One of the things about being a university student is that you start to say, “OH SO I’m NOT the only one who…”. When I was in high school, I felt like I was the only one around who cared about the environment or that I was the only one who enjoyed classical music. With a group only 800 students in the whole school and around 200 in my grade, it really was difficult to see diversity. Not to mention, everyone in my grade came from the same neighbourhood and likely grew up there their whole lives so we tended to focus on the similarities between us and our peers while ignoring the parts of us that make us different.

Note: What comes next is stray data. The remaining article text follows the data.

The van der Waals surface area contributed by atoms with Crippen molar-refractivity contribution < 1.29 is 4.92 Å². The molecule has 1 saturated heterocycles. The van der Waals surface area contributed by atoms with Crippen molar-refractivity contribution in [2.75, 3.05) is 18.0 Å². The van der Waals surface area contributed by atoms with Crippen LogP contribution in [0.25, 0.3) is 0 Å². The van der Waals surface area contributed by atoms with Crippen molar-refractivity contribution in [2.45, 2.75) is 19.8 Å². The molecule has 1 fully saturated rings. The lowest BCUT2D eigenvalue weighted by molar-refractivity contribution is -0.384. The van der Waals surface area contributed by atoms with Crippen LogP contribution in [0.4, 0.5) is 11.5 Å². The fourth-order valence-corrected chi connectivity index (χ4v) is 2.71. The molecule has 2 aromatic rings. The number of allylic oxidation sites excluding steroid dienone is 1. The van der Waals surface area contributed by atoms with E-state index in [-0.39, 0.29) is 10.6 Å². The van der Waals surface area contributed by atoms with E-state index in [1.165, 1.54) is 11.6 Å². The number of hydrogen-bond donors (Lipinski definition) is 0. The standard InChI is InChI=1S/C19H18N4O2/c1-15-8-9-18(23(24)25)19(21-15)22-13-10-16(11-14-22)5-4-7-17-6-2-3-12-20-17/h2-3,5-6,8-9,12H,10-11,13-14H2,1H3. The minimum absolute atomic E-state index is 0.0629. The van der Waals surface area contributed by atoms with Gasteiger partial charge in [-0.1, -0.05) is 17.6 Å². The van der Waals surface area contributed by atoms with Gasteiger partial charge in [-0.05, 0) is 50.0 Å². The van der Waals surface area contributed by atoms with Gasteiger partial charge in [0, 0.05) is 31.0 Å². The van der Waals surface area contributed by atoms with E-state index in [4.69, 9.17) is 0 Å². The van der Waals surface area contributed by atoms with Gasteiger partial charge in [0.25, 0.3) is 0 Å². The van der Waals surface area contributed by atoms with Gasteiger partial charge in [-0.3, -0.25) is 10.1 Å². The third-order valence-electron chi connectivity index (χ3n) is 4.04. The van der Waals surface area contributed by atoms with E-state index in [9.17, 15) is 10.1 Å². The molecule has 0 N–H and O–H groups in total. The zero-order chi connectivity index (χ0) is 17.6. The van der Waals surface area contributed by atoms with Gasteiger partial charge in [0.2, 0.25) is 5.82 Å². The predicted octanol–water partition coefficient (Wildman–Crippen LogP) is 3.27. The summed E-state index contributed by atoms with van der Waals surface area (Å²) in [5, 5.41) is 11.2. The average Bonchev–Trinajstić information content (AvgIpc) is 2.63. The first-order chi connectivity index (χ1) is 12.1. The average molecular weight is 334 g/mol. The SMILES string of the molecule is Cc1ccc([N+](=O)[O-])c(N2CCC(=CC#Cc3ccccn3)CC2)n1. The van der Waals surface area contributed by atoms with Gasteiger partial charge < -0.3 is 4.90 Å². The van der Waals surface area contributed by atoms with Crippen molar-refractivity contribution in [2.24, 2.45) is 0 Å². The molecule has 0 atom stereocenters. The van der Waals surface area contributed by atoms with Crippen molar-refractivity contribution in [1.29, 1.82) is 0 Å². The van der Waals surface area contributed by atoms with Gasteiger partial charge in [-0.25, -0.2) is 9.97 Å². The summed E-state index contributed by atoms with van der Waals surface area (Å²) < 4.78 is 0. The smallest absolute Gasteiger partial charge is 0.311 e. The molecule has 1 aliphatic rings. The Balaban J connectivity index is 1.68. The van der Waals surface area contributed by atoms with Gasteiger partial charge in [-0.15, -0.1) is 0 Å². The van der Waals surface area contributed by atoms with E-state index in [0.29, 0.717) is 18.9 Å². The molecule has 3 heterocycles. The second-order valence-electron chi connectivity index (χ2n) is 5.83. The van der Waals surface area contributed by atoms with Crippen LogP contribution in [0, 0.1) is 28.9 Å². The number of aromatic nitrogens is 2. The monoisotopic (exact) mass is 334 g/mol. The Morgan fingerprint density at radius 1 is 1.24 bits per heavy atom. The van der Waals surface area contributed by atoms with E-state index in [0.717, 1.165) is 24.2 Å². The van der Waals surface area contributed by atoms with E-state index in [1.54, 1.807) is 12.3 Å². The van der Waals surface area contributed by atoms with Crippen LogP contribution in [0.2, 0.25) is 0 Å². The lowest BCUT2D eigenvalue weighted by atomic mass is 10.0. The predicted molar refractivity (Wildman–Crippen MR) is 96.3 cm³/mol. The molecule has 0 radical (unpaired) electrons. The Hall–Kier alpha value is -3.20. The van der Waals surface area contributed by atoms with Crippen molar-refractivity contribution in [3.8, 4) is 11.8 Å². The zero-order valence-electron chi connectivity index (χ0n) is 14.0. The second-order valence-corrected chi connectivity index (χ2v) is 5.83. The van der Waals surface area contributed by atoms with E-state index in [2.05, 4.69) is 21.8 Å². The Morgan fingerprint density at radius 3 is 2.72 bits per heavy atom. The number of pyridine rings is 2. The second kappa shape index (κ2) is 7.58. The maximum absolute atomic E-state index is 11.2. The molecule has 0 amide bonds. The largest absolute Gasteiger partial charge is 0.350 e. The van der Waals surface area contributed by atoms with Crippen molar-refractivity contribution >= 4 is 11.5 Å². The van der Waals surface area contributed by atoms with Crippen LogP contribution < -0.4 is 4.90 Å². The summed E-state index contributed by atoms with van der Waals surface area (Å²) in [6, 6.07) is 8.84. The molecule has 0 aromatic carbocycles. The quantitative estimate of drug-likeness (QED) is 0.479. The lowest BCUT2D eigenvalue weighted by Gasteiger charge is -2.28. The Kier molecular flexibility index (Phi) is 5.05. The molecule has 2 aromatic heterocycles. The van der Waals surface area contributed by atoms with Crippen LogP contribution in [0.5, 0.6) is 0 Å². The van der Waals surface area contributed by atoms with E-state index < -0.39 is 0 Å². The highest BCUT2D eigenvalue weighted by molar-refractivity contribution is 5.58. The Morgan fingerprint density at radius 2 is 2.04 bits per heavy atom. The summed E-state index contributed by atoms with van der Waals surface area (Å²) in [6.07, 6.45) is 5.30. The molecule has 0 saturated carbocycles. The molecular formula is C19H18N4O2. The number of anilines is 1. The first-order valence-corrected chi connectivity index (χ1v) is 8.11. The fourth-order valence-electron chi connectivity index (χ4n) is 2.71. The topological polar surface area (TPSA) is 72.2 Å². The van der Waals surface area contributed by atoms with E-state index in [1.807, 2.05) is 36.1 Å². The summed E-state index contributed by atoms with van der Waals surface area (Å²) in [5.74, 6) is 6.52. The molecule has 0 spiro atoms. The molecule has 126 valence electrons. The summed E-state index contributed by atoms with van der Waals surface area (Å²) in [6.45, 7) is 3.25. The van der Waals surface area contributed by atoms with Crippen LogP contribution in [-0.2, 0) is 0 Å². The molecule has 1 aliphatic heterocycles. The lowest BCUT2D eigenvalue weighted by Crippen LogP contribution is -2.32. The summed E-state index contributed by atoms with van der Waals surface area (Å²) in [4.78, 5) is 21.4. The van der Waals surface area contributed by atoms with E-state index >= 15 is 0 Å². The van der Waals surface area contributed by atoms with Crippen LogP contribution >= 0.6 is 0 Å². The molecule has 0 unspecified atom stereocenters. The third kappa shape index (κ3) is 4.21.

When I started at U of T, one of the largest and most renowned schools in Canada, and lived in the city, I truly saw the world from a diverse lens for the first time. Concepts like accessibility, citizenship status, equity and intersectionality were either not in my vocabulary radar or I hadn’t thought about them on a larger scale whatsoever; I had a pretty narrow view of the world which was shaped by what was immediately around me. I also didn’t use the Internet in order to keep up my grades for university. After coming to university, I started realizing my own privilege and found the ways that I could make a difference in the community using that privilege but most importantly, I found communities that eliminated any misconception I had had about being “the only one who…”.